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Tuesday, January 20, 2015

Attorney: Legal Claims Based on Idea of Dangers From Fracking Don't Have Legitimate Scientific Support

Many studies conclude that
fracking can be called safe
From the King & Spalding Energy Newsletter:
The scientific foundation has continued to shift in favor of expanded energy exploration by professional operators. Scientific inquiry into hydraulic fracturing has increasingly demonstrated that expertly built and operated fracking operations pose few new environmental dangers. One late-2014 study, in particular, should be consulted when faced with a plaintiffs' attorney seeking to undermine the case for the safety of hydraulic fracturing: A comprehensive examination of 130 drinking water wells near natural gas operations in Pennsylvania and Texas. The study, which was published in September 2014 and conducted by scientists from Duke, Ohio State, Stanford, Dartmouth, and the University of Rochester, found eight instances of contaminated water wells near natural gas projects - seven in Pennsylvania and one in Texas. The study found no evidence that this water contamination was due to fractured shale; instead, flaws in the cement and steel tubing used to seal the outside of vertical wells at shallow depths were to blame for the contamination in each case. 
Dr. Thomas H. Darrah, the study's lead author, told the New York Times that the contamination at the test sites was generally due to disruptions in the shallower gas-rich pockets above the shale. In a press release, Duke University gave specifics: "In four of the affected clusters, the team's noble gas analysis shows that methane from drill sites escaped into drinking water wells from shallower depths through faulty or insufficient rings of cement surrounding a gas well's shaft. In three clusters, the tests suggest the methane leaked through faulty well casings. In one cluster, it was linked to an underground well failure."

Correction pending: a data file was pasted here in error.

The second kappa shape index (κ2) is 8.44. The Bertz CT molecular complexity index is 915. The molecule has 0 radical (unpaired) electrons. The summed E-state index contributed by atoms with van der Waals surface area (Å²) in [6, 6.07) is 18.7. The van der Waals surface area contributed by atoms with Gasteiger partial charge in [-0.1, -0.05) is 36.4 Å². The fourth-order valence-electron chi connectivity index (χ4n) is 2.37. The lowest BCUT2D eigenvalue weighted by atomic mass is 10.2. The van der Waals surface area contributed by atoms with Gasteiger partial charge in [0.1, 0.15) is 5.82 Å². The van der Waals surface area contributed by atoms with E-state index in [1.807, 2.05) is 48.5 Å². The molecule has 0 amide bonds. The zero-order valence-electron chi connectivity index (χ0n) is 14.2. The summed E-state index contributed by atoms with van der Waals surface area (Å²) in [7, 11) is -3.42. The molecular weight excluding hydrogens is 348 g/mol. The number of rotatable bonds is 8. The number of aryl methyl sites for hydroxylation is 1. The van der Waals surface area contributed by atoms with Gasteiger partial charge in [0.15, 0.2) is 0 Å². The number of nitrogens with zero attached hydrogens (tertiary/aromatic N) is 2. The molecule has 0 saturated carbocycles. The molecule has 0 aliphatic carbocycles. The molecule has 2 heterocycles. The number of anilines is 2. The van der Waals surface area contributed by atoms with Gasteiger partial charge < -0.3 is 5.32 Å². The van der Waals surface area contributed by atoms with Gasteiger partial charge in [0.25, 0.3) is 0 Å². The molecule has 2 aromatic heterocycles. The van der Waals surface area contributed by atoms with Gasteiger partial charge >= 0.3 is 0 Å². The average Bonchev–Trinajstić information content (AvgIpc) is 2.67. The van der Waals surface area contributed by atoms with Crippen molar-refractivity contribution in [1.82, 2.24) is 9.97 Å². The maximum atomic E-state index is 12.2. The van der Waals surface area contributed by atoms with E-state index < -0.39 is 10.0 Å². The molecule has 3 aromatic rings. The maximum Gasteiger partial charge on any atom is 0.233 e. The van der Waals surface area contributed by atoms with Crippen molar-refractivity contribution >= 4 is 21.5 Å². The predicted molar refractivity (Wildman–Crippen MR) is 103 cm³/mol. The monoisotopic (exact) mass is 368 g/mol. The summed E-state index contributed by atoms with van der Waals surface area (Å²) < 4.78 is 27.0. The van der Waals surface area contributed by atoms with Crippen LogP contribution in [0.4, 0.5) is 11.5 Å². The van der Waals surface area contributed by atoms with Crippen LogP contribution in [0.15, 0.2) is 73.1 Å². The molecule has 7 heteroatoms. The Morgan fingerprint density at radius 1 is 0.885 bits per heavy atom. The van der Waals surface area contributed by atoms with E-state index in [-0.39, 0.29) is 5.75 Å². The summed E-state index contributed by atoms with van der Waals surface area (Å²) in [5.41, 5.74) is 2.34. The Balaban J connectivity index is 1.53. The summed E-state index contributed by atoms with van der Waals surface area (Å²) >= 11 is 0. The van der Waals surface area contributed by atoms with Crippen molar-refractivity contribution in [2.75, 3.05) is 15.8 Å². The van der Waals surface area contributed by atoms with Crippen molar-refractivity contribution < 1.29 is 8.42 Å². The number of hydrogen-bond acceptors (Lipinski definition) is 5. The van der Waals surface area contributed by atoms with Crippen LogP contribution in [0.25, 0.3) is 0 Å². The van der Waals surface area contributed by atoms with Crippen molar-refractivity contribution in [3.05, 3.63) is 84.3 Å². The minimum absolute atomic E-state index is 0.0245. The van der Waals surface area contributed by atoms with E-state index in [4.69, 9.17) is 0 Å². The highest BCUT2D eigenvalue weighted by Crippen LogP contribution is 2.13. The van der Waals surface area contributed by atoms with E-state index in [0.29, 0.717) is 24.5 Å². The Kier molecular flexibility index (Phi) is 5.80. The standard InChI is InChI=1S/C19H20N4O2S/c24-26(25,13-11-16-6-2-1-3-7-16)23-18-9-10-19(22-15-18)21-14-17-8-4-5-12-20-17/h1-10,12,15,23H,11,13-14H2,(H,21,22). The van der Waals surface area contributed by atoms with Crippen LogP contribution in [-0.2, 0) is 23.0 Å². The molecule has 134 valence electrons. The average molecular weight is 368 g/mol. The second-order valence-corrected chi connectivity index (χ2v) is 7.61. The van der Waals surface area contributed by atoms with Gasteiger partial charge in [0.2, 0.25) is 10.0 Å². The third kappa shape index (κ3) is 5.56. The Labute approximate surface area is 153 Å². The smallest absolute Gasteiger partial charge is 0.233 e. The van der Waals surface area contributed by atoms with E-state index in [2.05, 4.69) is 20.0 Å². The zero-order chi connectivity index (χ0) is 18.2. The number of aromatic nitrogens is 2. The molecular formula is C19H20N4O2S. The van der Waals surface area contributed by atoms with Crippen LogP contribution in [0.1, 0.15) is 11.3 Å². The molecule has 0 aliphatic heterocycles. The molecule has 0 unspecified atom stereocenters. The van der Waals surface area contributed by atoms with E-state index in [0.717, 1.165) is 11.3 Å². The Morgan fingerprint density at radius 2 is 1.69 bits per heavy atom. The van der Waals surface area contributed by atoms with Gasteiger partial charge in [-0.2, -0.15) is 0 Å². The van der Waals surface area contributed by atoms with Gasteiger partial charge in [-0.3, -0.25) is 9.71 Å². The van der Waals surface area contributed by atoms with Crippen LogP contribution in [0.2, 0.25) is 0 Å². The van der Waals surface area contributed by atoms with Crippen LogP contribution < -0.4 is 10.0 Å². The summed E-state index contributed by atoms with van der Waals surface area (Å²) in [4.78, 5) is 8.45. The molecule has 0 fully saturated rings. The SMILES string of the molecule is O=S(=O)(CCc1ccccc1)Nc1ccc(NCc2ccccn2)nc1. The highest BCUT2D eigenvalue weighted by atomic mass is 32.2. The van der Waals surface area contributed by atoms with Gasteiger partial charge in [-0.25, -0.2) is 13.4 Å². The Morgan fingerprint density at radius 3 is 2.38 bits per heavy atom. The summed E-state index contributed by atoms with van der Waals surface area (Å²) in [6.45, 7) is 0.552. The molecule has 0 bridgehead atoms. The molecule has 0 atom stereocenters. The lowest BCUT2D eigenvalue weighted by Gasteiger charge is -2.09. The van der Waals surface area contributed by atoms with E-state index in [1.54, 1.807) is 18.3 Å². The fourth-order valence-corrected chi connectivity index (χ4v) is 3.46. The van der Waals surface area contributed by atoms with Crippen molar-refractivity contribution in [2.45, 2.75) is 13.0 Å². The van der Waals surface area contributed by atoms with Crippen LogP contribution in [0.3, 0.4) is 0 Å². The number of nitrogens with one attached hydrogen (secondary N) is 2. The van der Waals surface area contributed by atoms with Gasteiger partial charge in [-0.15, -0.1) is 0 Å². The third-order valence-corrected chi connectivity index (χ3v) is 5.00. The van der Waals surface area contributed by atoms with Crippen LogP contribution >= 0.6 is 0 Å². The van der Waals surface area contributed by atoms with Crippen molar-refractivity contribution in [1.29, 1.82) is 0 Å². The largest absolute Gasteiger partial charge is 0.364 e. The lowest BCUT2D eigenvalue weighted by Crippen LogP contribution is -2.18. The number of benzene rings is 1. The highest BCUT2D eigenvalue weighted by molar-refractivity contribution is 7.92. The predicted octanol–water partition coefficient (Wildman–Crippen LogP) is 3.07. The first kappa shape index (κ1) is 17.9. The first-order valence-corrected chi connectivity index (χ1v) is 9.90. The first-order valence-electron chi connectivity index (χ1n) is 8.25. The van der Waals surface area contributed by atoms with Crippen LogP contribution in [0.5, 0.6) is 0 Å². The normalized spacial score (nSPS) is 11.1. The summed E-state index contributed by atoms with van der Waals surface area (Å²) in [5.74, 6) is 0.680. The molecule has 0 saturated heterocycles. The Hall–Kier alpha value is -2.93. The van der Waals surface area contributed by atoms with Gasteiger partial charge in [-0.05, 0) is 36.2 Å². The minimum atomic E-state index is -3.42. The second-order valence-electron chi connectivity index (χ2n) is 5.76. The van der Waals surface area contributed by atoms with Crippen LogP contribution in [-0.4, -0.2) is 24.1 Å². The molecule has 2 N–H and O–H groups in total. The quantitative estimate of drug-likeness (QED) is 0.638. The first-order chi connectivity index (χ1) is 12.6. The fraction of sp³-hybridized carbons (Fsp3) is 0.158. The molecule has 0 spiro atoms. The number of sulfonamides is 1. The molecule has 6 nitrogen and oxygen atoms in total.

According to Dr. Darrah, as technological developments continue to improve well integrity, gas exploration companies can "probably eliminate most of the environmental problems with gas leaks." Investments by energy companies in improved well casings and tubing are likely to pay dividends in the future by protecting citizens from water contamination, and protecting investors from future lawsuits. 
In the short term, the study's findings are most valuable for efforts to advance hydraulic fracturing projects through regulatory processes and defend them against opportunistic litigation. The study provides a ready-made rebuttal for assertions that water well contamination is specifically due to hydraulic fracturing.
Read the entire article by clicking here.

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